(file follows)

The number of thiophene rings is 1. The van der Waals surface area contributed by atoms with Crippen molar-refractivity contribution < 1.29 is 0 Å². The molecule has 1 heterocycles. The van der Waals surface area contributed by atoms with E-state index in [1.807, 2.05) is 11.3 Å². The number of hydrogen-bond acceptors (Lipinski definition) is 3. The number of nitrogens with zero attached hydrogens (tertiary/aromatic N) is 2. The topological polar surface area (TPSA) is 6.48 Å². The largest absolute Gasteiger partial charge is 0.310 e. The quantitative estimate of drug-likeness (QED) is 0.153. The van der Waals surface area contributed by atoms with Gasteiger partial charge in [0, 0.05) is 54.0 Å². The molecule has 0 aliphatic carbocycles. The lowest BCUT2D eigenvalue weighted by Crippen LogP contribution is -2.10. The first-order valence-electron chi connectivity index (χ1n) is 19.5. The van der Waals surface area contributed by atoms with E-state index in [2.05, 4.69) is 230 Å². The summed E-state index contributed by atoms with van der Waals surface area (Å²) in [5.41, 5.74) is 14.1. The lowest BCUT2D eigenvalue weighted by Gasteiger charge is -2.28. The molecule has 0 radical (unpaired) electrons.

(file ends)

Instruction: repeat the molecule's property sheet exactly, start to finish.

The number of thiophene rings is 1. The van der Waals surface area contributed by atoms with Crippen molar-refractivity contribution < 1.29 is 0 Å². The molecule has 1 heterocycles. The van der Waals surface area contributed by atoms with E-state index in [1.807, 2.05) is 11.3 Å². The number of hydrogen-bond acceptors (Lipinski definition) is 3. The number of nitrogens with zero attached hydrogens (tertiary/aromatic N) is 2. The topological polar surface area (TPSA) is 6.48 Å². The largest absolute Gasteiger partial charge is 0.310 e. The quantitative estimate of drug-likeness (QED) is 0.153. The van der Waals surface area contributed by atoms with Gasteiger partial charge in [0, 0.05) is 54.0 Å². The molecule has 0 aliphatic carbocycles. The lowest BCUT2D eigenvalue weighted by Crippen LogP contribution is -2.10. The first-order valence-electron chi connectivity index (χ1n) is 19.5. The van der Waals surface area contributed by atoms with E-state index in [2.05, 4.69) is 230 Å². The summed E-state index contributed by atoms with van der Waals surface area (Å²) in [5.41, 5.74) is 14.1. The lowest BCUT2D eigenvalue weighted by Gasteiger charge is -2.28. The molecule has 0 radical (unpaired) electrons.